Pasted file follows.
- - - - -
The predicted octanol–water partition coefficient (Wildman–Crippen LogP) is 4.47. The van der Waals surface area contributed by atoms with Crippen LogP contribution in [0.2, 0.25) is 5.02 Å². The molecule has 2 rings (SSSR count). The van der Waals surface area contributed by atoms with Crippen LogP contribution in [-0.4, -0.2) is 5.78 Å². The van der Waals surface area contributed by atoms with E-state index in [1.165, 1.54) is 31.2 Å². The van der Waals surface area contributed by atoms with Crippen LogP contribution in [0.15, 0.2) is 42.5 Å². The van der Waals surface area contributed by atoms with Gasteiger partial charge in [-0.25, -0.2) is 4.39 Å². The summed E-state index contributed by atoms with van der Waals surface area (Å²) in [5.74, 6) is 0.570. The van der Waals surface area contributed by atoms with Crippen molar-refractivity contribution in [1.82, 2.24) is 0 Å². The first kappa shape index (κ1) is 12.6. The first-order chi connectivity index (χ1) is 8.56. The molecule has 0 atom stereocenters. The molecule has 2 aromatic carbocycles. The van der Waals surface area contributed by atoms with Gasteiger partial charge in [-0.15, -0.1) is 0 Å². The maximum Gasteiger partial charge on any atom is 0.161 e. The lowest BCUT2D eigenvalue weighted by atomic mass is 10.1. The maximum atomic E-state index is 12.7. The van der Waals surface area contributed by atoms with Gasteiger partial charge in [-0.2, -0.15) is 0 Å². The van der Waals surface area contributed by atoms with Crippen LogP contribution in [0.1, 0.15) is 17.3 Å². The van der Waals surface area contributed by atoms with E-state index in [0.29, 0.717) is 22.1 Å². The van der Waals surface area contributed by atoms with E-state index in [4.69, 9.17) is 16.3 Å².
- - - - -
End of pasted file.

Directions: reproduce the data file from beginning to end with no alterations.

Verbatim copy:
The predicted octanol–water partition coefficient (Wildman–Crippen LogP) is 4.47. The van der Waals surface area contributed by atoms with Crippen LogP contribution in [0.2, 0.25) is 5.02 Å². The molecule has 2 rings (SSSR count). The van der Waals surface area contributed by atoms with Crippen LogP contribution in [-0.4, -0.2) is 5.78 Å². The van der Waals surface area contributed by atoms with E-state index in [1.165, 1.54) is 31.2 Å². The van der Waals surface area contributed by atoms with Crippen LogP contribution in [0.15, 0.2) is 42.5 Å². The van der Waals surface area contributed by atoms with Gasteiger partial charge in [-0.25, -0.2) is 4.39 Å². The summed E-state index contributed by atoms with van der Waals surface area (Å²) in [5.74, 6) is 0.570. The van der Waals surface area contributed by atoms with Crippen molar-refractivity contribution in [1.82, 2.24) is 0 Å². The first kappa shape index (κ1) is 12.6. The first-order chi connectivity index (χ1) is 8.56. The molecule has 0 atom stereocenters. The molecule has 2 aromatic carbocycles. The van der Waals surface area contributed by atoms with Gasteiger partial charge in [-0.15, -0.1) is 0 Å². The maximum Gasteiger partial charge on any atom is 0.161 e. The lowest BCUT2D eigenvalue weighted by atomic mass is 10.1. The maximum atomic E-state index is 12.7. The van der Waals surface area contributed by atoms with Gasteiger partial charge in [-0.2, -0.15) is 0 Å². The van der Waals surface area contributed by atoms with Crippen LogP contribution in [0.1, 0.15) is 17.3 Å². The van der Waals surface area contributed by atoms with E-state index in [0.29, 0.717) is 22.1 Å². The van der Waals surface area contributed by atoms with E-state index in [4.69, 9.17) is 16.3 Å².